The growing economy of Norway, boosted by its export of oil, makes this an exciting country to foreign and national investors. Here, national entrepreneurs and foreign investors are treated equally. Investors don’t have to live there to establish a company; all they need is a permanent Norwegian address.
In Sweden the economy is also stable and strongly oriented towards foreign trade, making it another great choice for international investors seeking new territorial markets. In general Scandinavia also boasts a very high quality of life and political and economic stability.
Norway has a flat Corporation Tax rate of 28 % and its company incorporation procedures are relatively quick and easy to complete. The two most common types of company in Norway are Public or Private Limited Companies. Shareholders must provide the minimum required capital, open a bank account, deposit a set amount and sign a deed that certifies the deposit prior to registration. An auditor studies the balance sheet and issues a statement confirming acceptance.
In comparison, Sweden’s Corporation Tax rate is 22% and there are few regulations governing foreign ownership or business operations. Profits can be freely remitted abroad. The labour market is highly regulated however, and subject to laws on employee contracts, the working environment, and corporate decision-making. The most common types of company in Sweden are Private Limited Company, Public Limited Company, Branch, Partnership and Sole Trader.
Favourable features of a Private Limited Company in Sweden include the board having as little as one member plus a deputy and a minimum share capital of SEK 50,000. A Public Company in Sweden allows a minimum share capital of SEK 500,000 (€53,568) and at least three members on the board of directors. A Limited Company has to file annual accounts with the Patent and Registration Office as well as an audit. For businesses wishing to establish a company in Sweden without a Subsidiary, a Branch set up is available instead. It must have a managing director living in an EEA country though.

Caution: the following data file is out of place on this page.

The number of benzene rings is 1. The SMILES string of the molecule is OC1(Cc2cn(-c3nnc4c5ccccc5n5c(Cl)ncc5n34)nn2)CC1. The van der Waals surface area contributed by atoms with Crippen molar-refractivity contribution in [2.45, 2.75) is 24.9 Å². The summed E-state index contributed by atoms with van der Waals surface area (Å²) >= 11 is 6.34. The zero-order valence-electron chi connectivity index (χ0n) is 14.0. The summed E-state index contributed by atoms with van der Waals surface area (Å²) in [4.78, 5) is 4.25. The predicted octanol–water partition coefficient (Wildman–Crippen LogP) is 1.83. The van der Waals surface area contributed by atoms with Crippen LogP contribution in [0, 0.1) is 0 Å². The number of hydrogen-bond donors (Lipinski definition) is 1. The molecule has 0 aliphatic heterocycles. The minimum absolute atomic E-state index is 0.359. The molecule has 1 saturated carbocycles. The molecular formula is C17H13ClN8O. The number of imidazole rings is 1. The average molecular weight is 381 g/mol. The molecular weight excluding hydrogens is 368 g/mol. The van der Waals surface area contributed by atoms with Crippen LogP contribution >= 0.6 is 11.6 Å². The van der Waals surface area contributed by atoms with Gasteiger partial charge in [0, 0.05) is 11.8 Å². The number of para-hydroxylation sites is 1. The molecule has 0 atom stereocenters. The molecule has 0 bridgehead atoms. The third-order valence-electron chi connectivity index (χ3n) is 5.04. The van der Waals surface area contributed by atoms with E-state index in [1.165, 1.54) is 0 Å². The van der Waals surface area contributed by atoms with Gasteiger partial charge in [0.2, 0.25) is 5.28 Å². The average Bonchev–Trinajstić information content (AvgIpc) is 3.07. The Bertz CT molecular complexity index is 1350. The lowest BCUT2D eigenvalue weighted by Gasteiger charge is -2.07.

There are two kinds of Partnership in Sweden – General Partnership and Limited Partnership. For Sole Traders, one person is liable for all debts incurred.
Registering your company with the Register of Business Enterprises in Norway can be done via the web and is a quick and easy procedure. It is possible to upload copies of association, auditor statements and the certificate from the bank as attachments. The founders of a business must also apply for VAT registration. This is required when the company’s turnover exceeds NOK 50,000. It can take as little as 9 days to incorporate a company in Norway.